A defining characteristic of many of these younger disruptive companies is that they possess a seductive mix of growth and profitability, owing to the relatively capital light nature of their business models. The ubiquity of cheap computing power and the availability of the cloud allow growth to be achieved at much lower cost than previously, while for certain online businesses ‘network effects’ can drive up revenues rapidly. And, importantly, many of these companies are happy to use their cash flows to invest in the business for the long term, even if it means sacrificing margins in the short term.

Patience is the key. As a shareholder you can only capture the real benefits of growth if you are prepared to hold stocks for multi-year periods and to accept that there will be times when you will look wrong. We need to give companies time to develop their plans, engage with them where appropriate and support them through difficult times. Of course this is much easier to say than do, but the asymmetry of stock market investing, where you can make many multiples of your initial investment on the upside but lose only as much as you put in on the downside, means that the benefit of as few as one or two big long-term winners can more than compensate for the inevitable mistakes that all investment managers make.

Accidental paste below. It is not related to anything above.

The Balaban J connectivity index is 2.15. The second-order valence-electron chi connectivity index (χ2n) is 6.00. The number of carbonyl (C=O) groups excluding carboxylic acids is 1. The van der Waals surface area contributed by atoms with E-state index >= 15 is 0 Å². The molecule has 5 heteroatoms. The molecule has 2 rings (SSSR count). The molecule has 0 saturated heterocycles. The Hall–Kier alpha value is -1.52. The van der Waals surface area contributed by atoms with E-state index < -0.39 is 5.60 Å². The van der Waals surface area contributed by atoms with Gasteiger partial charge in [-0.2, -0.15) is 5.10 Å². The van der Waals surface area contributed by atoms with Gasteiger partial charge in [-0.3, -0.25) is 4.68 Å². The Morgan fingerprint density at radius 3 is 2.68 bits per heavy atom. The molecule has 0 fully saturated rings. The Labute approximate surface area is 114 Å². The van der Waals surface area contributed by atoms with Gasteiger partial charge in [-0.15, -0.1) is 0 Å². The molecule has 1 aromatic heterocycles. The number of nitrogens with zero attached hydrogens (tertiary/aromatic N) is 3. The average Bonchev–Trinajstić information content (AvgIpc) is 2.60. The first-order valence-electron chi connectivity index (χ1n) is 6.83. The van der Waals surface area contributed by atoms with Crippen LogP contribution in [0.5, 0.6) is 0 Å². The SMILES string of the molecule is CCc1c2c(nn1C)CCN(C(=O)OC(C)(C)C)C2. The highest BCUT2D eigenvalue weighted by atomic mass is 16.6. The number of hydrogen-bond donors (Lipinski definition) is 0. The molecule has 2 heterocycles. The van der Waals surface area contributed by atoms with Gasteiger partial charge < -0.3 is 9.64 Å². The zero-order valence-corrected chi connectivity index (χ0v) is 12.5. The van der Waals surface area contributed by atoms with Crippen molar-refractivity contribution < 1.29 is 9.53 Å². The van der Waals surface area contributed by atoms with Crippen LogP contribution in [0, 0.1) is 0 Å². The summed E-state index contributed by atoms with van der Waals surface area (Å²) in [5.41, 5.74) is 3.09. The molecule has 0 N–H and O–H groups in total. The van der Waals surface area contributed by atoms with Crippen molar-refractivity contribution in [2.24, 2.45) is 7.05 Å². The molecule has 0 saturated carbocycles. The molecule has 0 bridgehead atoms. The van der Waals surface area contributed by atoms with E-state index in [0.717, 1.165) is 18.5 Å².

We can help ourselves find these big winners by thinking about stocks in the context of their broad long-term potential rather than getting bogged down in overly precise and inevitably flawed short-term financial projections, by specifically incorporating ‘blue sky’ upside scenarios into our analysis, and by trying not to worry or engage in blame when stocks don’t work out.

Asymmetry also means running your winners – fund managers are sometimes tempted to take profits in stocks that have been performing well (the old market cliché being “it’s never wrong to take a profit”). Similarly, investors in a portfolio may be tempted to take their money away from outperforming managers, typically on the basis of mean reversion, but if you adopt this approach then you are of course giving up some of the benefits of asymmetry. If you find a stock, or an investment manager, that has generated good returns and that you think has the structures in place to continue to do so, why would you want to dilute your portfolio by reducing your exposure?